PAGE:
Deal: Twitter Accepts Elon Musk’s $44B Buyout Offer
Behold, the biggest tech deal of 2022. Twitter (NYSE: TWTR), the social media giant, has agreed to be acquired by Elon Musk following a short period of deliberations. Musk, the CEO of electric carmaker Tesla and aerospace company SpaceX, will pay $54.20 per share to take Twitter private, valuing it at $44bn, including his 9% stake.
The purchase price represents a 38% premium to Twitter’s closing stock price on the 1st of April, 2022, when Musk disclosed his 9% shareholding preceding his bid to buy the whole company.
- According to SEC filings, Musk began buying Twitter shares in January and surpassed the 5% limit requiring disclosure (according to SEC rules) on March 14. Musk missed the deadline for reporting to the SEC by ten days and initially filed a report stating he was a “passive investor” before updating it to indicate his status as an active investor.
- Musk’s filing delay triggered a lawsuit from an individual Twitter shareholder accusing him of accumulating Twitter shares for significantly lower than he would have if he had disclosed early.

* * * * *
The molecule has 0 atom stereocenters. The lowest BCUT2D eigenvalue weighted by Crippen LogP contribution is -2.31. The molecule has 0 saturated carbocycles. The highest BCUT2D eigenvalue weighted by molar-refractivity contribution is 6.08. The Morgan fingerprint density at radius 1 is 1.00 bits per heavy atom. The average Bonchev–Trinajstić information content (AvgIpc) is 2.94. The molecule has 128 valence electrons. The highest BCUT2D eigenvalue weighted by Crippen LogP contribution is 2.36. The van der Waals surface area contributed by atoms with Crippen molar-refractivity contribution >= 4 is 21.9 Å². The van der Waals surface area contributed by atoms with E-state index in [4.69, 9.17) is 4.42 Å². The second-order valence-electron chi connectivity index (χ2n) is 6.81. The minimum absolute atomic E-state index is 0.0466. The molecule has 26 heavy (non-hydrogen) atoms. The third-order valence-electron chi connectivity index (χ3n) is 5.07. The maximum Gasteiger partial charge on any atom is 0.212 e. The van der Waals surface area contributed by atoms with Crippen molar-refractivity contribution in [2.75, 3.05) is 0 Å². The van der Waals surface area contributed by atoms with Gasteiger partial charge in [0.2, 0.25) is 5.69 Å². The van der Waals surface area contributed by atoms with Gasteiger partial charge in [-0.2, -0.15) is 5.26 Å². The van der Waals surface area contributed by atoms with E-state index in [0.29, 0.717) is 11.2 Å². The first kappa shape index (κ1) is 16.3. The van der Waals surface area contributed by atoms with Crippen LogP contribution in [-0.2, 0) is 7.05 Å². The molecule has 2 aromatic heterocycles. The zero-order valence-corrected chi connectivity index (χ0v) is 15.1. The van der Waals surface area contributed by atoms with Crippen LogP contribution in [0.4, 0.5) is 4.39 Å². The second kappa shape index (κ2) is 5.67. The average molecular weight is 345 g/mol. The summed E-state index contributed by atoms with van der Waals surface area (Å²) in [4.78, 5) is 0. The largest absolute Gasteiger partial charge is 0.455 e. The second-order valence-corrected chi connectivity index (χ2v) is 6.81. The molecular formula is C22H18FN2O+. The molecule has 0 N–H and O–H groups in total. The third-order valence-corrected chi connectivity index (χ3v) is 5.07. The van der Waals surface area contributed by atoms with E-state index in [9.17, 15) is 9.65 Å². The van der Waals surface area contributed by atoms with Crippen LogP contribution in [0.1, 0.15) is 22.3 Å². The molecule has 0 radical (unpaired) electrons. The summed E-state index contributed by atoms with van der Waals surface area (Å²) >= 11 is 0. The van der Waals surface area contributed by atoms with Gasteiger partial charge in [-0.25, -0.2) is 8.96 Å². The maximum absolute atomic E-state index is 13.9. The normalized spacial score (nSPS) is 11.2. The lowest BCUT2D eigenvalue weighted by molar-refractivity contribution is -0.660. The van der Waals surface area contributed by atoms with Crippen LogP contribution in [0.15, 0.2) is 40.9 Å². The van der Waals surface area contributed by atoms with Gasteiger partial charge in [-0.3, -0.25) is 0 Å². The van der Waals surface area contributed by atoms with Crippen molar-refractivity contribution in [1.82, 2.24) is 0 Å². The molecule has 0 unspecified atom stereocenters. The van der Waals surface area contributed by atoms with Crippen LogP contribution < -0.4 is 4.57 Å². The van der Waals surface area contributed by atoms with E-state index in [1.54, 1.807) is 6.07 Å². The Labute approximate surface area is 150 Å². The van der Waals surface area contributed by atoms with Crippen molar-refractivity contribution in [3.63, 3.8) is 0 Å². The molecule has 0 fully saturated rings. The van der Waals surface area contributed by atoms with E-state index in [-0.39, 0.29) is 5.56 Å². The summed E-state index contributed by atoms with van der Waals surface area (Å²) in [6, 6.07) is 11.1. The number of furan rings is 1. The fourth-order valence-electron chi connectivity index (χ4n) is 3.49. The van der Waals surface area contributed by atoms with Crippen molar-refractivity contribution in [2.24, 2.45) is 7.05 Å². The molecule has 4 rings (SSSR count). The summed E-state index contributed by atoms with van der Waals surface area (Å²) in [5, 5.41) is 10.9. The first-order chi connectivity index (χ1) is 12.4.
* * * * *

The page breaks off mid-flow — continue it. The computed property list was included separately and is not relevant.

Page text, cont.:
- On April 4, Twitter offered Musk a board seat, with a caveat that he would not acquire more than 15% of the company’s shares. A day later, Musk refiled his SEC disclosure to indicate his status as an active investor. On April 9, Musk rejected Twitter’s board seat offer.
- On April 13, Musk made a formal offer to buy Twitter for $54.20 per share. Twitter’s board swiftly reacted with a “poison pill,” giving shareholders the chance to buy shares at a discount to dilute Musk’s stake. This plan was unsuccessful, as Twitter has now accepted Musk’s buyout offer.
According to an SEC filing, Musk has set aside $21bn of his own money “equity” and $25.5bn in debt financing to fund the Twitter deal. A group of financial institutions led by Morgan Stanley committed $12.5bn in margin loans collateralized by Elon Musk’s Tesla shares and $13bn secured against Twitter.
Tesla executives are allowed to secure loans of no more than 25% of the value of their pledged stock. Musk’s latest margin loan has significantly increased the value of his Tesla shares tied to such loans. He has already borrowed against $88bn worth of Tesla stock, and the acquisition financing will push that figure to around $150bn.